Discourse Markers Sentence Openers in Legal English

AuthorOnorina Botezat
PositionSpiru Haret University
European Integration - Realities and Perspectives
Interdisciplinary Dimensions of Communication Science
Discourse Markers s Sentence Openers in Legal English
Onorina Botezat
Spiru Haret University, Constanța, yvycar@yahoo.com
Abstract: Discourse markers ca n be defined as linguistic expressions of different length whic h carry
pragmatic and prop ositional meaning, they are used to combine clauses or to connect sentence ele ments and
they appear in b oth speech and writing, and facilitate the discourse. Each discourse marker indicates a
particular meaning relationship between two or more clauses. English is predominantly the language of
international legal practic e and its importance to lawyers cannot be over-emphasized. The way in which one
uses legal English can therefore be crucial to pr ofessional success. This paper stresses the importance of good
usage of discourse markers in legal English.
Key words: legal language; discourse markers; international legal practice
1. Legal Discourse
The term “legal” refers to any item of written or oral communication related to law, justice actors, or
court activity. Law has two primary functions. It orders human relations and rule as social order.
The legal register is characterized by technical terms or “terms of art” as warranty deed, criminal
proceedings, Procurator Fiscal, grantee, devisee, common terms with uncommon meanings, as the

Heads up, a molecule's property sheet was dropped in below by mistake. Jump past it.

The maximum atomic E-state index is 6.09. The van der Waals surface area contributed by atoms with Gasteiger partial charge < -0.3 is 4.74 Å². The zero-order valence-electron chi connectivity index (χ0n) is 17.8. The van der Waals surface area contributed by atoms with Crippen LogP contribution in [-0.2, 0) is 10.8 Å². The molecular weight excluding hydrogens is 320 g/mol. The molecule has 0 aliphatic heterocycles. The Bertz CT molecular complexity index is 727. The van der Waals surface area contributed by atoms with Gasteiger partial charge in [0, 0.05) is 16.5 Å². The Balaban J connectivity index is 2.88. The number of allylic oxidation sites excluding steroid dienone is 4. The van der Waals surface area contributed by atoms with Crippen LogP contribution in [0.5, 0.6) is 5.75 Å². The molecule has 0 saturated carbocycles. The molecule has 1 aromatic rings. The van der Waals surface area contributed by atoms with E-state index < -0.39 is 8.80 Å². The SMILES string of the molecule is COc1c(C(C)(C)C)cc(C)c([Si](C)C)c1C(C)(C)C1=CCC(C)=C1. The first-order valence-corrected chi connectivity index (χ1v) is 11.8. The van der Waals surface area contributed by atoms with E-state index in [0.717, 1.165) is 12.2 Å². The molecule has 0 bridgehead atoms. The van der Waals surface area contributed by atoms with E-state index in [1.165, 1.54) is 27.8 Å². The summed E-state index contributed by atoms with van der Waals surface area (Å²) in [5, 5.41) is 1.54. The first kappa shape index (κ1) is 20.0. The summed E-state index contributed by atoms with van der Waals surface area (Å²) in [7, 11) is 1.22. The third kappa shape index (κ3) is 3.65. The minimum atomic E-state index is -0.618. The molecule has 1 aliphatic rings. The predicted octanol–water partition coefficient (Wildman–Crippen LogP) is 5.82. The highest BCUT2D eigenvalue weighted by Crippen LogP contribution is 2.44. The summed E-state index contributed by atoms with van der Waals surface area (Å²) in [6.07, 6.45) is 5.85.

term assignment – it does not mean a “task or duty”, or “something assigned”, but it means the
“transference of a right, interest or title”, archaic expressions such as hereinafter, hereto, hereby,
hereof, aforesaid, whosoever, thereof, therein, doublets as last will and testament, give and bequest,
will and bequest, aid and abet, cease and desist, rules and regulations, frequent use of prepositional
phrases as according to, as to, in the event of,
As Danet (1985:281) claims, “syntactic features are probably more distinctive of legal English than
are lexical ones, and certainly account for more of the difficulties of lay persons in comprehending it”.
She identifies eleven of such features. Among others we mention nominalization: make such provision
for the payment of instead of provide for the payment, or give time for the payment of any debts
instead of give time for persons owing debts to pay, use of passives and conditionals, sentence length
and complexity, negatives: not, never, unless, except or by prefixes un-, in-, binomial expressions:
goods and materials, liable and responsible, engage or participate, generally and specifically, control,
direct or supervise; employee, partner, agent, or principal; files, records, documents, drawings,
specifications, equipment, and similar items.

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